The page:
Helping more than the undocumented
Advocates, however, say the bill is expected to help not just the undocumented but should also provide support to survivors of domestic violence, the formerly incarcerated, the homeless, transgendered individuals — even the elderly. The current six-point system has proven difficult for these groups, said Johanna Calle of the New Jersey Alliance of Immigrant Justice and a member of the Let’s Drive NJ coalition because they can have difficulty producing the right number of documents. Domestic assault victims, for instance, often flee their abusers without time to collect important papers, while the homeless generally have no official documentation.
REAL ID would still be the standard for flying, but a least there would be “another alternative for those people who may not be able to have all those things, but at least they can get on the road and drive.”
Activists acknowledge that some undocumented immigrants drive without licenses, or use false documents, which poses a danger to others on the road.
“You would want everyone else on the road that’s driving with you to also be tested and insured and have everything in order,” Calle said.
Carlos Castaneda, an Elizabeth resident who is working with Movimiento Cosecha, an immigrant advocacy group, agreed.
“There’s no secret that there’s like thousands of people driving without a driver’s license,” he said.” So I think it will not only benefit the immigrant community getting this bill passed, but also will help generate a lot more income for the state” in insurance and motor vehicle fees. The U.S. Census estimates there are 475,000 undocumented residents in New Jersey.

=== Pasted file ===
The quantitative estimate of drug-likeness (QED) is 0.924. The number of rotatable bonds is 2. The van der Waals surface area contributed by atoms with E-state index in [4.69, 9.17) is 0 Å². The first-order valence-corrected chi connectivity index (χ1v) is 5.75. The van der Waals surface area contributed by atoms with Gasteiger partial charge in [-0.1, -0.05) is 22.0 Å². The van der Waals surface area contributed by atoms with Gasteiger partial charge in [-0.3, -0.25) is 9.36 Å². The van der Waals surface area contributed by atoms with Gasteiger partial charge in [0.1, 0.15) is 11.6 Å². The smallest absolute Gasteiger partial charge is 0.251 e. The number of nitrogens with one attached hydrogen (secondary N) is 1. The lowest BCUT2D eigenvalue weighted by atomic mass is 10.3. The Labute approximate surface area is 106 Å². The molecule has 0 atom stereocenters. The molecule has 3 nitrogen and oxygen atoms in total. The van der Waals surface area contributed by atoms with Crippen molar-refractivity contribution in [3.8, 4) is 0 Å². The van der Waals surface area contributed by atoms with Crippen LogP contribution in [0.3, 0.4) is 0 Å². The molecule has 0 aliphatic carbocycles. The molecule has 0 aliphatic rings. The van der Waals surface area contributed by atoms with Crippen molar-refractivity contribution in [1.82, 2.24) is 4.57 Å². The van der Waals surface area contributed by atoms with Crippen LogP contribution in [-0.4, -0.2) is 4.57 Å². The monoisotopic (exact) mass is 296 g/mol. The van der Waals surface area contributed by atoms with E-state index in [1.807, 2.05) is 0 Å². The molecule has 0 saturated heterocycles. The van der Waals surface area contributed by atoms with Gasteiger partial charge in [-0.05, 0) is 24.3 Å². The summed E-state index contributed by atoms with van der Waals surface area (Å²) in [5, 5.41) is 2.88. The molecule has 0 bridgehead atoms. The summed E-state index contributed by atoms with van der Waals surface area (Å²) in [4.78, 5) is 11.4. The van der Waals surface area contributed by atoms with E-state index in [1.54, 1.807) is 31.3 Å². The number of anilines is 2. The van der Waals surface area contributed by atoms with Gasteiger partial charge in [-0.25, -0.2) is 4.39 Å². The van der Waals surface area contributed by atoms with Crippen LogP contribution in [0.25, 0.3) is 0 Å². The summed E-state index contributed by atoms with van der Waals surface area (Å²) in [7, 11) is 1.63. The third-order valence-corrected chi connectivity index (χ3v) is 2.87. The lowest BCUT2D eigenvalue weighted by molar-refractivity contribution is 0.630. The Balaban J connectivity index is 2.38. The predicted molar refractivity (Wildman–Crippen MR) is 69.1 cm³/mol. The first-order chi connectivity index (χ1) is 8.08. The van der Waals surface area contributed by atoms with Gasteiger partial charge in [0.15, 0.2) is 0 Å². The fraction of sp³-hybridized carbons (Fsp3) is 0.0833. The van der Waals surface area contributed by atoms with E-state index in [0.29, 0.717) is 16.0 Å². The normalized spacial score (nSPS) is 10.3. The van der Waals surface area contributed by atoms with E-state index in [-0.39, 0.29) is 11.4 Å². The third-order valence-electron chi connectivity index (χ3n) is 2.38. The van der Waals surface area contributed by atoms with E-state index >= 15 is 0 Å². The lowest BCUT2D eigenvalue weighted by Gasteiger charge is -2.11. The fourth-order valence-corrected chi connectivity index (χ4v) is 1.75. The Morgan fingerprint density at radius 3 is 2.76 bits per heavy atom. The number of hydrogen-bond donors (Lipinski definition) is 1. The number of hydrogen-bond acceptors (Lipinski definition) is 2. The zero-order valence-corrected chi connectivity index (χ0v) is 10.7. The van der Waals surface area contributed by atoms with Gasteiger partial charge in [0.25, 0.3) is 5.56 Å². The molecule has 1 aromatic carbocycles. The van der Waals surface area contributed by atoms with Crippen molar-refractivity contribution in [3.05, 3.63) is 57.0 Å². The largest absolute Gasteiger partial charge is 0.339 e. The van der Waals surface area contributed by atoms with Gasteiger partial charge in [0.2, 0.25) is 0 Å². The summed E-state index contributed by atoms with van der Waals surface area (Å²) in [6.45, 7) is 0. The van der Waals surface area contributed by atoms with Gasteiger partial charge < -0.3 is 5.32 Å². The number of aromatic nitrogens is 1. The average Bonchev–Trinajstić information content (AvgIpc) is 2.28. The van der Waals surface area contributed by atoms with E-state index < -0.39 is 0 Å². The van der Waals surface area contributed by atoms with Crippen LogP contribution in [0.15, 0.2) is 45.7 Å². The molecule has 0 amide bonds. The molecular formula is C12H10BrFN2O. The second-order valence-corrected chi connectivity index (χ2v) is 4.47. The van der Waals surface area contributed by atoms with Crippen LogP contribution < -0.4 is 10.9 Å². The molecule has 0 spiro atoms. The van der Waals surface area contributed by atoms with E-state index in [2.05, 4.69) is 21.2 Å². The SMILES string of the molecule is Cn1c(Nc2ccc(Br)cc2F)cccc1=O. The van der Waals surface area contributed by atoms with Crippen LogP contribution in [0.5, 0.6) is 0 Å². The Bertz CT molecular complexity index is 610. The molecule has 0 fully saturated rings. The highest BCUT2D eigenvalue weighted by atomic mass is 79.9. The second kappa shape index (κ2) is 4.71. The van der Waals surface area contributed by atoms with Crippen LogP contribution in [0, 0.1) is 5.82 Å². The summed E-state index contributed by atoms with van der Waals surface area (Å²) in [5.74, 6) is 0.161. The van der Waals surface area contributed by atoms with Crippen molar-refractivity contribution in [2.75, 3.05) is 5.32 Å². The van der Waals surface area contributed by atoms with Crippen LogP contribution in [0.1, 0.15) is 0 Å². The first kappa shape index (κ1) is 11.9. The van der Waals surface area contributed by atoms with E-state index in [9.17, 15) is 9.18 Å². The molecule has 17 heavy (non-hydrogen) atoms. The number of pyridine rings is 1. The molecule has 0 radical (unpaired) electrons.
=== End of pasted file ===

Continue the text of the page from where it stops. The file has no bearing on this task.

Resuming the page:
New Jersey, says Carlos Rojas Rodriguez of Movimiento Cosecha, is “far behind … on licenses for undocumented immigrants,” even though “New Jersey has the fifth highest concentration of undocumented immigrants” in the country.
Business owners who support measure
“There’s a real need for undocumented immigrants to have licenses, because that’s how they provide for their families, by driving into work,” he said. “That’s how they take their children to school and to medical appointments.”
“But also, the state benefits,” he added. “You know, some of the biggest industries in the state, agriculture, restaurants — the hotels and casinos along the Shore, the agricultural work in South Jersey, the big factories and the retail work in the northern part of the state — rely on immigrant labor. So New Jersey’s doing itself a disservice by not allowing them to have access to a driver’s license when they compose a foundation of the labor force in the state.”
The Let’s Drive NJ Coalition released a list of 150 business owners — of groceries, restaurants, beauty parlors and the like — urging the state to support the bills.